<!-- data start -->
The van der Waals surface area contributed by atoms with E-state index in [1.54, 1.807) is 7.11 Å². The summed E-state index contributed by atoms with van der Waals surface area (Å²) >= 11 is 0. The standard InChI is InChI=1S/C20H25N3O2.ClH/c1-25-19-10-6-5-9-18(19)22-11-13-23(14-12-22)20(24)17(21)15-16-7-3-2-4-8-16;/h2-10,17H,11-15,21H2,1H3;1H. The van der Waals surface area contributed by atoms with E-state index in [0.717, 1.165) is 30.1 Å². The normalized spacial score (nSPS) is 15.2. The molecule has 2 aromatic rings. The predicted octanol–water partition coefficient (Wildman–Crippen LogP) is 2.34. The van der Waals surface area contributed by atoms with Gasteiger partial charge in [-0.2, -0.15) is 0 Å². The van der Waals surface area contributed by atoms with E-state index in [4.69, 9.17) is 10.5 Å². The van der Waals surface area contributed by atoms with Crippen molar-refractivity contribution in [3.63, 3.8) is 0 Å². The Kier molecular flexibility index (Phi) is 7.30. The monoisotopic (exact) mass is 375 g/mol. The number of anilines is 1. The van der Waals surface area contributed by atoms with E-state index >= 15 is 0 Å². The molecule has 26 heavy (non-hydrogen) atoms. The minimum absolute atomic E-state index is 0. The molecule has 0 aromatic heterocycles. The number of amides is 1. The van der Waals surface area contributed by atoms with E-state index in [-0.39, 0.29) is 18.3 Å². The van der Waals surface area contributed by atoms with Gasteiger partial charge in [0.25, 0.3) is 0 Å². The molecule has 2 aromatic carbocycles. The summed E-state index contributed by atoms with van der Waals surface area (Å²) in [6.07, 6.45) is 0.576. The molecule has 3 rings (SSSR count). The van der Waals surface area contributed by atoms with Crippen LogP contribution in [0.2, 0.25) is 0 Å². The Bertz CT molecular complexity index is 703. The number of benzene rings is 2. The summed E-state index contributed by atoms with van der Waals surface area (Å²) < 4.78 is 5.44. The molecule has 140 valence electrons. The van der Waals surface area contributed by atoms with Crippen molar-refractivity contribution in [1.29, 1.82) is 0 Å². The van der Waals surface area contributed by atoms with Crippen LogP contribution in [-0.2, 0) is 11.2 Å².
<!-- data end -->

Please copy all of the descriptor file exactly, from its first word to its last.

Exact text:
The van der Waals surface area contributed by atoms with E-state index in [1.54, 1.807) is 7.11 Å². The summed E-state index contributed by atoms with van der Waals surface area (Å²) >= 11 is 0. The standard InChI is InChI=1S/C20H25N3O2.ClH/c1-25-19-10-6-5-9-18(19)22-11-13-23(14-12-22)20(24)17(21)15-16-7-3-2-4-8-16;/h2-10,17H,11-15,21H2,1H3;1H. The van der Waals surface area contributed by atoms with E-state index in [0.717, 1.165) is 30.1 Å². The normalized spacial score (nSPS) is 15.2. The molecule has 2 aromatic rings. The predicted octanol–water partition coefficient (Wildman–Crippen LogP) is 2.34. The van der Waals surface area contributed by atoms with Gasteiger partial charge in [-0.2, -0.15) is 0 Å². The van der Waals surface area contributed by atoms with E-state index in [4.69, 9.17) is 10.5 Å². The van der Waals surface area contributed by atoms with Crippen molar-refractivity contribution in [3.63, 3.8) is 0 Å². The Kier molecular flexibility index (Phi) is 7.30. The monoisotopic (exact) mass is 375 g/mol. The number of anilines is 1. The van der Waals surface area contributed by atoms with E-state index >= 15 is 0 Å². The molecule has 26 heavy (non-hydrogen) atoms. The minimum absolute atomic E-state index is 0. The molecule has 0 aromatic heterocycles. The number of amides is 1. The van der Waals surface area contributed by atoms with E-state index in [-0.39, 0.29) is 18.3 Å². The van der Waals surface area contributed by atoms with Gasteiger partial charge in [0.25, 0.3) is 0 Å². The molecule has 2 aromatic carbocycles. The summed E-state index contributed by atoms with van der Waals surface area (Å²) in [6.07, 6.45) is 0.576. The molecule has 3 rings (SSSR count). The van der Waals surface area contributed by atoms with Crippen LogP contribution in [0.2, 0.25) is 0 Å². The Bertz CT molecular complexity index is 703. The number of benzene rings is 2. The summed E-state index contributed by atoms with van der Waals surface area (Å²) < 4.78 is 5.44. The molecule has 140 valence electrons. The van der Waals surface area contributed by atoms with Crippen molar-refractivity contribution in [1.29, 1.82) is 0 Å². The van der Waals surface area contributed by atoms with Crippen LogP contribution in [-0.2, 0) is 11.2 Å².